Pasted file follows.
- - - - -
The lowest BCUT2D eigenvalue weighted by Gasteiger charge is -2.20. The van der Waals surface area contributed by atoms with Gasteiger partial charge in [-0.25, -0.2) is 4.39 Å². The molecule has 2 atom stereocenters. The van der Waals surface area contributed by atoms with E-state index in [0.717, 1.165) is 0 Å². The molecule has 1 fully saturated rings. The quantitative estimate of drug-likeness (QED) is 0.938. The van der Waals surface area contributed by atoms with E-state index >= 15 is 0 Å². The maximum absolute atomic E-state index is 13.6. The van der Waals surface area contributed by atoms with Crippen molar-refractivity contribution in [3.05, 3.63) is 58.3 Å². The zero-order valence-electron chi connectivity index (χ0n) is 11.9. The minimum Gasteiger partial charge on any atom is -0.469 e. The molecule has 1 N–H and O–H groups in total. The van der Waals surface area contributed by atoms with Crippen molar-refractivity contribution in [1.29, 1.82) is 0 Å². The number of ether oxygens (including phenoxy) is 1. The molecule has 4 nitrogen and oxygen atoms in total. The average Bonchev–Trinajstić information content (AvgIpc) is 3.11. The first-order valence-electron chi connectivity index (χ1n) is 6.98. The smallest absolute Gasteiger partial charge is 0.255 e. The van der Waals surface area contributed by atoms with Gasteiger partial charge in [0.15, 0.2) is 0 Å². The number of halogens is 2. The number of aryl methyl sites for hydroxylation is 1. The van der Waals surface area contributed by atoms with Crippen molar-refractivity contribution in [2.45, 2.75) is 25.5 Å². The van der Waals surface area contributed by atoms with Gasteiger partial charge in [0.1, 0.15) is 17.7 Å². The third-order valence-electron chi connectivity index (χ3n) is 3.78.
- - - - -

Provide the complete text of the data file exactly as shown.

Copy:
The lowest BCUT2D eigenvalue weighted by Gasteiger charge is -2.20. The van der Waals surface area contributed by atoms with Gasteiger partial charge in [-0.25, -0.2) is 4.39 Å². The molecule has 2 atom stereocenters. The van der Waals surface area contributed by atoms with E-state index in [0.717, 1.165) is 0 Å². The molecule has 1 fully saturated rings. The quantitative estimate of drug-likeness (QED) is 0.938. The van der Waals surface area contributed by atoms with E-state index >= 15 is 0 Å². The maximum absolute atomic E-state index is 13.6. The van der Waals surface area contributed by atoms with Crippen molar-refractivity contribution in [3.05, 3.63) is 58.3 Å². The zero-order valence-electron chi connectivity index (χ0n) is 11.9. The minimum Gasteiger partial charge on any atom is -0.469 e. The molecule has 1 N–H and O–H groups in total. The van der Waals surface area contributed by atoms with Crippen molar-refractivity contribution in [1.29, 1.82) is 0 Å². The number of ether oxygens (including phenoxy) is 1. The molecule has 4 nitrogen and oxygen atoms in total. The average Bonchev–Trinajstić information content (AvgIpc) is 3.11. The first-order valence-electron chi connectivity index (χ1n) is 6.98. The smallest absolute Gasteiger partial charge is 0.255 e. The van der Waals surface area contributed by atoms with Gasteiger partial charge in [0.15, 0.2) is 0 Å². The number of halogens is 2. The number of aryl methyl sites for hydroxylation is 1. The van der Waals surface area contributed by atoms with Crippen molar-refractivity contribution in [2.45, 2.75) is 25.5 Å². The van der Waals surface area contributed by atoms with Gasteiger partial charge in [0.1, 0.15) is 17.7 Å². The third-order valence-electron chi connectivity index (χ3n) is 3.78.